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their lifetime without question. At the other end of the spectrum, Alphas are individually produced to occupy leadership roles and conditioned with the intelligence and lack of emotion to lead efficiently. Different mixtures of intelligence and other skills are given to each of the other castes in order to provide them with a set place in society. High classes fear the manual work of lower castes while lower castes fear the complexity of higher castes, maintaining balance by eliminating any desire for social mobility. Orders are put in daily for certain numbers of each caste and skill to precisely fill the needs of the World State. Each response of all individuals in every situation is dictated by the government through the conditioning process. Genuine fulfillment through the pursuit of truth and beauty has been replaced by mindless contentment. The World State has banned religion and the Bible as these things promote God and heaven, illogical ideals that would instill fear of the future into the citizens. In the place of God, the people worship Ford, a clear representation of Henry Ford who pioneered the Industrial Revolution with his assembly line. Ford?s autobiography of sayings related to the virtues of work is the secular ?bible? of the world. Men and Women are kept in optimal physical and emotional shape until the age of 60 when they are promptly killed. People are conditioned to view this as a simple process of the functioning World State. Like a broken piece of machinery, they simply don?t function anymore and thus must cease to exist in order to promote order and functionality. Huxley presents a clear view of how man is now a slave to technology, and uses his characters to show how this progressed from our present day society.

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Huxley has often been criticized for having very unsophisticated characters in Brave New World. I believe, however, that it is the genius of creating shallow, easy to understand characters that illustrates his point perfectly. Beginning with Lenina Crowe and moving backwards to John the Savage, Huxley illustrates how the World State formed natuarally from the situation beginning in the world of 1923.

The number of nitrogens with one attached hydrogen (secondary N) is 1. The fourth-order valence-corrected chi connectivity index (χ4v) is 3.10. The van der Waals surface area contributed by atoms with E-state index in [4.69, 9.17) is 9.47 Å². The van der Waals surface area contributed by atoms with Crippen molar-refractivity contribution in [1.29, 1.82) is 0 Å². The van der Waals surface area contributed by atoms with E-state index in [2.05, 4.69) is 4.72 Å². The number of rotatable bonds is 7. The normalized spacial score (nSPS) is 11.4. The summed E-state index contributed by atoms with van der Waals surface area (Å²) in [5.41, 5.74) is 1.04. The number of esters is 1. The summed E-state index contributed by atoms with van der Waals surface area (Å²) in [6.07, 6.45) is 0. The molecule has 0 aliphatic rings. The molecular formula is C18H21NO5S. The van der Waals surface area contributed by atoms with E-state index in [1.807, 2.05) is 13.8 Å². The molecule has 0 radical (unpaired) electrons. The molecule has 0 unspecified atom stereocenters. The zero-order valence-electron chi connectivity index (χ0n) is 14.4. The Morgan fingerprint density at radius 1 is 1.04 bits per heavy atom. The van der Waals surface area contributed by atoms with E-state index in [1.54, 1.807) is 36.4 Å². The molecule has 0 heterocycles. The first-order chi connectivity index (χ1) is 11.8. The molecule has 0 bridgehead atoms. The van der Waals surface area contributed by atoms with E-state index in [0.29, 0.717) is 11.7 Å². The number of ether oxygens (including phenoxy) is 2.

Lenina Crowe is an allusion to Nikolai Lenin, who played a key role in the formation of the USSR and the growth of communism. It is thus fitting that her character would represent the average citizen in the World State, which seems to embrace many of the ideals of communism. Lenina holds a job at the Predestination Center where she helps condition embryos and children for their future roles in society. She is a very young and desirable woman. She embraces the speed, productivity, and functionality of her world, as she is conditioned to do so. Her character is constantly mumbling the phrases and propaganda forced on her during her conditioning as a child, reinforcing the ideas of the World State to herself at every turn. She views death as a function of society. She has no original thought and follows her conditioning without question. The only inconsistent element in her life is her tendency towards monogamy, which is odd in the World State as sex is not used for procreation but as an outlet for emotion, and thus promiscuity is encouraged and revered. We find later that this situation brings her guilt however, and she attempts to reengage in the normal procedure though she has a strange longing for intimacy or even love that does not fit with the order of the World State.

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Overall, however, Lenina is the ultimate result of a proper conditioning and thus represents the final result of Huxley?s fears of science and technology.

The next character, Bernard Marx, is an obvious reference to Karl Marx, a key figure in the development of socialism, which would lead to the idea of communism. Bernard represents the phase of society directly before the realization of the World State. He has been partially programmed and conditioned. He hears the echoes of his conditioning process but wants to avoid them. In the end, however, he is just as much a puppet of the World State as any other normal man. He feels a wide range of emotions, but does not have the intellectual ability to decipher the meaning of these emotions due to his conditioning. Much like Karl Marx who simply wrote of revolution without actually acting it out, Bernard has romantic impulses of changing the system but refuses to act on these impulses. Though he feels pain, depression, and guilt, he is resigned to act out his conditioning anyway instead of challenging the status quo for his own well being. Bernard is the first character to receive a vast amount of attention in the novel and seems to be an outsider to society and a possible hero of the novel. However, Huxley uses Bernard to make the point that even in the final stages of the creation of this World State, there is no hope for man to change. It seems as if Bernard is the novel?s hope to change things, but just as his real emotions are eventually suppressed by sending him to Iceland, so Huxley thinks the little hope we may have to save our individuality in the late stages will prove futile.